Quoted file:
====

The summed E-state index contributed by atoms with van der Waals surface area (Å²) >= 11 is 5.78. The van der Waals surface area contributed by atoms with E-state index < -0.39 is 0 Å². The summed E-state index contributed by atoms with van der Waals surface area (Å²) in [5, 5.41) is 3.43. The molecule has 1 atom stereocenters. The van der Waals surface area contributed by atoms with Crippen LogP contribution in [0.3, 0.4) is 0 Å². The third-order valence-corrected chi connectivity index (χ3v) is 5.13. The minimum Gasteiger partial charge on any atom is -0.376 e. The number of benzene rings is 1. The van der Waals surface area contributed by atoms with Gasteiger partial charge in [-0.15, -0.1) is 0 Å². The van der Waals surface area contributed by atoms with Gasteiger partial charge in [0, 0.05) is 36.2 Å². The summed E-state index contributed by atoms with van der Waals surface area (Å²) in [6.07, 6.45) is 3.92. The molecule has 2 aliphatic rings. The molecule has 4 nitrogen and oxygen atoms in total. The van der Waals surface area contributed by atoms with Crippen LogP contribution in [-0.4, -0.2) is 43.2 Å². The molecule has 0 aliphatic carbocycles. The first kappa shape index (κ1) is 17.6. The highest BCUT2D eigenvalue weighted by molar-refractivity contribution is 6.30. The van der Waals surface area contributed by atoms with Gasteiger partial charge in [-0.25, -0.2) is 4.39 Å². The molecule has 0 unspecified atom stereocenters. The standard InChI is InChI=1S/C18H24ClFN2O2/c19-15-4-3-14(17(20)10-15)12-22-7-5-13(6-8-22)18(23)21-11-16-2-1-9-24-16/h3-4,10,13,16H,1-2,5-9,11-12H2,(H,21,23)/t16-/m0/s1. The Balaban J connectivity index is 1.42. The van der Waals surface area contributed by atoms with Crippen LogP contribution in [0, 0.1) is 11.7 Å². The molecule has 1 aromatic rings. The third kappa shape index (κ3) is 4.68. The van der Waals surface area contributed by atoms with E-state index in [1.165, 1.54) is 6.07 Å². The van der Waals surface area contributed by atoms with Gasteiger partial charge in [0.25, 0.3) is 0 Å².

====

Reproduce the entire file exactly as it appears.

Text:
The summed E-state index contributed by atoms with van der Waals surface area (Å²) >= 11 is 5.78. The van der Waals surface area contributed by atoms with E-state index < -0.39 is 0 Å². The summed E-state index contributed by atoms with van der Waals surface area (Å²) in [5, 5.41) is 3.43. The molecule has 1 atom stereocenters. The van der Waals surface area contributed by atoms with Crippen LogP contribution in [0.3, 0.4) is 0 Å². The third-order valence-corrected chi connectivity index (χ3v) is 5.13. The minimum Gasteiger partial charge on any atom is -0.376 e. The number of benzene rings is 1. The van der Waals surface area contributed by atoms with Gasteiger partial charge in [-0.15, -0.1) is 0 Å². The van der Waals surface area contributed by atoms with Gasteiger partial charge in [0, 0.05) is 36.2 Å². The summed E-state index contributed by atoms with van der Waals surface area (Å²) in [6.07, 6.45) is 3.92. The molecule has 2 aliphatic rings. The molecule has 4 nitrogen and oxygen atoms in total. The van der Waals surface area contributed by atoms with Crippen LogP contribution in [-0.4, -0.2) is 43.2 Å². The molecule has 0 aliphatic carbocycles. The first kappa shape index (κ1) is 17.6. The highest BCUT2D eigenvalue weighted by molar-refractivity contribution is 6.30. The van der Waals surface area contributed by atoms with Gasteiger partial charge in [-0.25, -0.2) is 4.39 Å². The molecule has 0 unspecified atom stereocenters. The standard InChI is InChI=1S/C18H24ClFN2O2/c19-15-4-3-14(17(20)10-15)12-22-7-5-13(6-8-22)18(23)21-11-16-2-1-9-24-16/h3-4,10,13,16H,1-2,5-9,11-12H2,(H,21,23)/t16-/m0/s1. The Balaban J connectivity index is 1.42. The van der Waals surface area contributed by atoms with Crippen LogP contribution in [0, 0.1) is 11.7 Å². The molecule has 1 aromatic rings. The third kappa shape index (κ3) is 4.68. The van der Waals surface area contributed by atoms with E-state index in [1.165, 1.54) is 6.07 Å². The van der Waals surface area contributed by atoms with Gasteiger partial charge in [0.25, 0.3) is 0 Å².